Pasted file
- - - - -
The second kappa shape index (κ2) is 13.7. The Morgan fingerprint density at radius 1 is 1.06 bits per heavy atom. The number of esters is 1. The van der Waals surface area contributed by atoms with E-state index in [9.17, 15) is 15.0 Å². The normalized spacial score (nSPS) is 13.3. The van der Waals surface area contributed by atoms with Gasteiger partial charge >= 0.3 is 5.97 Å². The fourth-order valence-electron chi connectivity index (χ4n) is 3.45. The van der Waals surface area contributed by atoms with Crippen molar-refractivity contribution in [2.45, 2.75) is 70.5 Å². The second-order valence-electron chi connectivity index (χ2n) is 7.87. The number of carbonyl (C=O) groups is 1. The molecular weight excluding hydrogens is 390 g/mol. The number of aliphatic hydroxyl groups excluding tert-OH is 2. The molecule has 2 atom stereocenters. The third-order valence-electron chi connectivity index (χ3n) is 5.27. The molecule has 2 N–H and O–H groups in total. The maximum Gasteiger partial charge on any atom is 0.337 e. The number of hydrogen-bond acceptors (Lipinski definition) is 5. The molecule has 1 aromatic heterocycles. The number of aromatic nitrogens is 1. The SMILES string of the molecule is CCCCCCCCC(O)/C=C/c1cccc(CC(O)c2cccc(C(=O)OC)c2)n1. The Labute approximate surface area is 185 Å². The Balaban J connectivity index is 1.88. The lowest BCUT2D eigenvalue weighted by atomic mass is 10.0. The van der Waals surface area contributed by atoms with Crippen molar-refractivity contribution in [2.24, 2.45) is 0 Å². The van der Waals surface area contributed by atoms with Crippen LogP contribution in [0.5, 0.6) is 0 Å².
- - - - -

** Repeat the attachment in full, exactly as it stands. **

The second kappa shape index (κ2) is 13.7. The Morgan fingerprint density at radius 1 is 1.06 bits per heavy atom. The number of esters is 1. The van der Waals surface area contributed by atoms with E-state index in [9.17, 15) is 15.0 Å². The normalized spacial score (nSPS) is 13.3. The van der Waals surface area contributed by atoms with Gasteiger partial charge >= 0.3 is 5.97 Å². The fourth-order valence-electron chi connectivity index (χ4n) is 3.45. The van der Waals surface area contributed by atoms with Crippen molar-refractivity contribution in [2.45, 2.75) is 70.5 Å². The second-order valence-electron chi connectivity index (χ2n) is 7.87. The number of carbonyl (C=O) groups is 1. The molecular weight excluding hydrogens is 390 g/mol. The number of aliphatic hydroxyl groups excluding tert-OH is 2. The molecule has 2 atom stereocenters. The third-order valence-electron chi connectivity index (χ3n) is 5.27. The molecule has 2 N–H and O–H groups in total. The maximum Gasteiger partial charge on any atom is 0.337 e. The number of hydrogen-bond acceptors (Lipinski definition) is 5. The molecule has 1 aromatic heterocycles. The number of aromatic nitrogens is 1. The SMILES string of the molecule is CCCCCCCCC(O)/C=C/c1cccc(CC(O)c2cccc(C(=O)OC)c2)n1. The Labute approximate surface area is 185 Å². The Balaban J connectivity index is 1.88. The lowest BCUT2D eigenvalue weighted by atomic mass is 10.0. The van der Waals surface area contributed by atoms with Crippen molar-refractivity contribution in [2.24, 2.45) is 0 Å². The van der Waals surface area contributed by atoms with Crippen LogP contribution in [0.5, 0.6) is 0 Å².